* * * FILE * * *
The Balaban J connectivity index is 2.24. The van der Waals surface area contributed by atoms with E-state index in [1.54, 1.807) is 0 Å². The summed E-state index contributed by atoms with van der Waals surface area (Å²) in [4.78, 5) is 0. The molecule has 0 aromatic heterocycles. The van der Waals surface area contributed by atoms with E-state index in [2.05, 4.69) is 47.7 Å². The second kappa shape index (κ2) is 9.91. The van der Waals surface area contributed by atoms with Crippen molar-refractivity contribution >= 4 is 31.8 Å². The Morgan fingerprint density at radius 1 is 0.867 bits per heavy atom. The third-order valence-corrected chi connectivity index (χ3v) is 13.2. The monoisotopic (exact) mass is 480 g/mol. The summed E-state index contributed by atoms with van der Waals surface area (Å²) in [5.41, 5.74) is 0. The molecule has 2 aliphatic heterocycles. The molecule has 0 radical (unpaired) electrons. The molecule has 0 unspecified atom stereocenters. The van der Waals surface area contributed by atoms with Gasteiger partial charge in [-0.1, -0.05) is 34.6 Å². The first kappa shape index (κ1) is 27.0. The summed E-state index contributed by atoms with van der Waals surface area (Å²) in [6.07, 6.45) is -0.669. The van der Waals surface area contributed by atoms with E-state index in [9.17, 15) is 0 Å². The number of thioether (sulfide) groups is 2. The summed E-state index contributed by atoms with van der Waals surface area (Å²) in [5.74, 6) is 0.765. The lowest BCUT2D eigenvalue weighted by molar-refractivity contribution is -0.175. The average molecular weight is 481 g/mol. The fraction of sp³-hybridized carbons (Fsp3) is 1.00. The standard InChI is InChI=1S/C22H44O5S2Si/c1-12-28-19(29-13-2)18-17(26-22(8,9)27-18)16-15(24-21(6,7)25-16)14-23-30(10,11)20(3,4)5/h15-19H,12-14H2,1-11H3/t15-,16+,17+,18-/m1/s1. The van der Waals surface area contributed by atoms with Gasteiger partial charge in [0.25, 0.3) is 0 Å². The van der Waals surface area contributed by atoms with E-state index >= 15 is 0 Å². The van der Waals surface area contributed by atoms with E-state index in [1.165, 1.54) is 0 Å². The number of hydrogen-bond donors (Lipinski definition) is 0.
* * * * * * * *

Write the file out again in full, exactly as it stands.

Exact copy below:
The Balaban J connectivity index is 2.24. The van der Waals surface area contributed by atoms with E-state index in [1.54, 1.807) is 0 Å². The summed E-state index contributed by atoms with van der Waals surface area (Å²) in [4.78, 5) is 0. The molecule has 0 aromatic heterocycles. The van der Waals surface area contributed by atoms with E-state index in [2.05, 4.69) is 47.7 Å². The second kappa shape index (κ2) is 9.91. The van der Waals surface area contributed by atoms with Crippen molar-refractivity contribution >= 4 is 31.8 Å². The Morgan fingerprint density at radius 1 is 0.867 bits per heavy atom. The third-order valence-corrected chi connectivity index (χ3v) is 13.2. The monoisotopic (exact) mass is 480 g/mol. The summed E-state index contributed by atoms with van der Waals surface area (Å²) in [5.41, 5.74) is 0. The molecule has 2 aliphatic heterocycles. The molecule has 0 radical (unpaired) electrons. The molecule has 0 unspecified atom stereocenters. The van der Waals surface area contributed by atoms with Gasteiger partial charge in [-0.1, -0.05) is 34.6 Å². The first kappa shape index (κ1) is 27.0. The summed E-state index contributed by atoms with van der Waals surface area (Å²) in [6.07, 6.45) is -0.669. The van der Waals surface area contributed by atoms with E-state index in [9.17, 15) is 0 Å². The number of thioether (sulfide) groups is 2. The summed E-state index contributed by atoms with van der Waals surface area (Å²) in [5.74, 6) is 0.765. The lowest BCUT2D eigenvalue weighted by molar-refractivity contribution is -0.175. The average molecular weight is 481 g/mol. The fraction of sp³-hybridized carbons (Fsp3) is 1.00. The standard InChI is InChI=1S/C22H44O5S2Si/c1-12-28-19(29-13-2)18-17(26-22(8,9)27-18)16-15(24-21(6,7)25-16)14-23-30(10,11)20(3,4)5/h15-19H,12-14H2,1-11H3/t15-,16+,17+,18-/m1/s1. The van der Waals surface area contributed by atoms with Gasteiger partial charge in [0.25, 0.3) is 0 Å². The van der Waals surface area contributed by atoms with E-state index >= 15 is 0 Å². The van der Waals surface area contributed by atoms with E-state index in [1.165, 1.54) is 0 Å². The number of hydrogen-bond donors (Lipinski definition) is 0.